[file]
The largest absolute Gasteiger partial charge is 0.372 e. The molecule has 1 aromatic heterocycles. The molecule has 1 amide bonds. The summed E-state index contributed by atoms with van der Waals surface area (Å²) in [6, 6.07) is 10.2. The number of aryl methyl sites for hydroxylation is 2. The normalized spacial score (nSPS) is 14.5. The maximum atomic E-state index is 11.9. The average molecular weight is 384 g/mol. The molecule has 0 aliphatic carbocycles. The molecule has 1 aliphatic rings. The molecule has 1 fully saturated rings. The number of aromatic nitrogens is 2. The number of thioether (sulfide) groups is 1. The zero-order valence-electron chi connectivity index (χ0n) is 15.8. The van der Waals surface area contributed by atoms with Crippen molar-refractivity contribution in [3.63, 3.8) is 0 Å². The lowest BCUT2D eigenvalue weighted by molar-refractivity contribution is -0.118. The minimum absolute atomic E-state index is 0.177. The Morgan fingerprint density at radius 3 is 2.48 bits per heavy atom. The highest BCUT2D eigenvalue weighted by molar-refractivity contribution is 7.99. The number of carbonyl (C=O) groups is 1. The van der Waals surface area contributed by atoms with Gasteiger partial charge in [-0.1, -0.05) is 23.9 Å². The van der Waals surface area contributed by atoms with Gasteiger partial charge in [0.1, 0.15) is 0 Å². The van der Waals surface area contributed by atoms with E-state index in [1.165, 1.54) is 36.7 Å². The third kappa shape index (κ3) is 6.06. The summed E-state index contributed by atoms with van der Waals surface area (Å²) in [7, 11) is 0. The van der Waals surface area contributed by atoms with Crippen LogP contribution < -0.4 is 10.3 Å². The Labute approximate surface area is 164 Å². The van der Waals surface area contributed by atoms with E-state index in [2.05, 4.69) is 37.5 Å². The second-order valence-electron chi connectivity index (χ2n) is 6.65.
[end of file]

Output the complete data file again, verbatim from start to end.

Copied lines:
The largest absolute Gasteiger partial charge is 0.372 e. The molecule has 1 aromatic heterocycles. The molecule has 1 amide bonds. The summed E-state index contributed by atoms with van der Waals surface area (Å²) in [6, 6.07) is 10.2. The number of aryl methyl sites for hydroxylation is 2. The normalized spacial score (nSPS) is 14.5. The maximum atomic E-state index is 11.9. The average molecular weight is 384 g/mol. The molecule has 0 aliphatic carbocycles. The molecule has 1 aliphatic rings. The molecule has 1 fully saturated rings. The number of aromatic nitrogens is 2. The number of thioether (sulfide) groups is 1. The zero-order valence-electron chi connectivity index (χ0n) is 15.8. The van der Waals surface area contributed by atoms with Crippen molar-refractivity contribution in [3.63, 3.8) is 0 Å². The lowest BCUT2D eigenvalue weighted by molar-refractivity contribution is -0.118. The minimum absolute atomic E-state index is 0.177. The Morgan fingerprint density at radius 3 is 2.48 bits per heavy atom. The highest BCUT2D eigenvalue weighted by molar-refractivity contribution is 7.99. The number of carbonyl (C=O) groups is 1. The van der Waals surface area contributed by atoms with Gasteiger partial charge in [-0.1, -0.05) is 23.9 Å². The van der Waals surface area contributed by atoms with Gasteiger partial charge in [0.1, 0.15) is 0 Å². The van der Waals surface area contributed by atoms with E-state index in [1.165, 1.54) is 36.7 Å². The third kappa shape index (κ3) is 6.06. The summed E-state index contributed by atoms with van der Waals surface area (Å²) in [7, 11) is 0. The van der Waals surface area contributed by atoms with Crippen LogP contribution < -0.4 is 10.3 Å². The Labute approximate surface area is 164 Å². The van der Waals surface area contributed by atoms with E-state index in [2.05, 4.69) is 37.5 Å². The second-order valence-electron chi connectivity index (χ2n) is 6.65.